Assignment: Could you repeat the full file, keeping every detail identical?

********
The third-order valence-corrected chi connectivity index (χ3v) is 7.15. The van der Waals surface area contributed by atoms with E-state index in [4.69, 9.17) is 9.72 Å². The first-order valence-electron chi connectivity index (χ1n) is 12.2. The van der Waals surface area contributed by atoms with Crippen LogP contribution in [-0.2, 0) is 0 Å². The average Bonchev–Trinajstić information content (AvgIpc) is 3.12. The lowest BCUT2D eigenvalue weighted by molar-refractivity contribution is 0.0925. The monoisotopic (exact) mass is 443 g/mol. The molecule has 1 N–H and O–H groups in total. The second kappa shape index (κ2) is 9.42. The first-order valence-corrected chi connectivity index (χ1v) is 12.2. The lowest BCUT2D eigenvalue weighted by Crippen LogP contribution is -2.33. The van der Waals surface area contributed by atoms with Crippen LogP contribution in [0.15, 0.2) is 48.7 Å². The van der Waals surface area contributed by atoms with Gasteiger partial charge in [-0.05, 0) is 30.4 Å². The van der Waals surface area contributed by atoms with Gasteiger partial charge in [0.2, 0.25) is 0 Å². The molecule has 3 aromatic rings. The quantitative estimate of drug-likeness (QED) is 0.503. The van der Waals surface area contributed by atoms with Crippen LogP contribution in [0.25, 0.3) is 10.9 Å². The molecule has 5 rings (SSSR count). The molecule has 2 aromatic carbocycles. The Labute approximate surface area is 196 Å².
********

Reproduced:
The third-order valence-corrected chi connectivity index (χ3v) is 7.15. The van der Waals surface area contributed by atoms with E-state index in [4.69, 9.17) is 9.72 Å². The first-order valence-electron chi connectivity index (χ1n) is 12.2. The van der Waals surface area contributed by atoms with Crippen LogP contribution in [-0.2, 0) is 0 Å². The average Bonchev–Trinajstić information content (AvgIpc) is 3.12. The lowest BCUT2D eigenvalue weighted by molar-refractivity contribution is 0.0925. The monoisotopic (exact) mass is 443 g/mol. The molecule has 1 N–H and O–H groups in total. The second kappa shape index (κ2) is 9.42. The first-order valence-corrected chi connectivity index (χ1v) is 12.2. The lowest BCUT2D eigenvalue weighted by Crippen LogP contribution is -2.33. The van der Waals surface area contributed by atoms with Crippen LogP contribution in [0.15, 0.2) is 48.7 Å². The van der Waals surface area contributed by atoms with Gasteiger partial charge in [-0.05, 0) is 30.4 Å². The van der Waals surface area contributed by atoms with Gasteiger partial charge in [0.2, 0.25) is 0 Å². The molecule has 3 aromatic rings. The quantitative estimate of drug-likeness (QED) is 0.503. The van der Waals surface area contributed by atoms with Crippen LogP contribution in [0.25, 0.3) is 10.9 Å². The molecule has 5 rings (SSSR count). The molecule has 2 aromatic carbocycles. The Labute approximate surface area is 196 Å².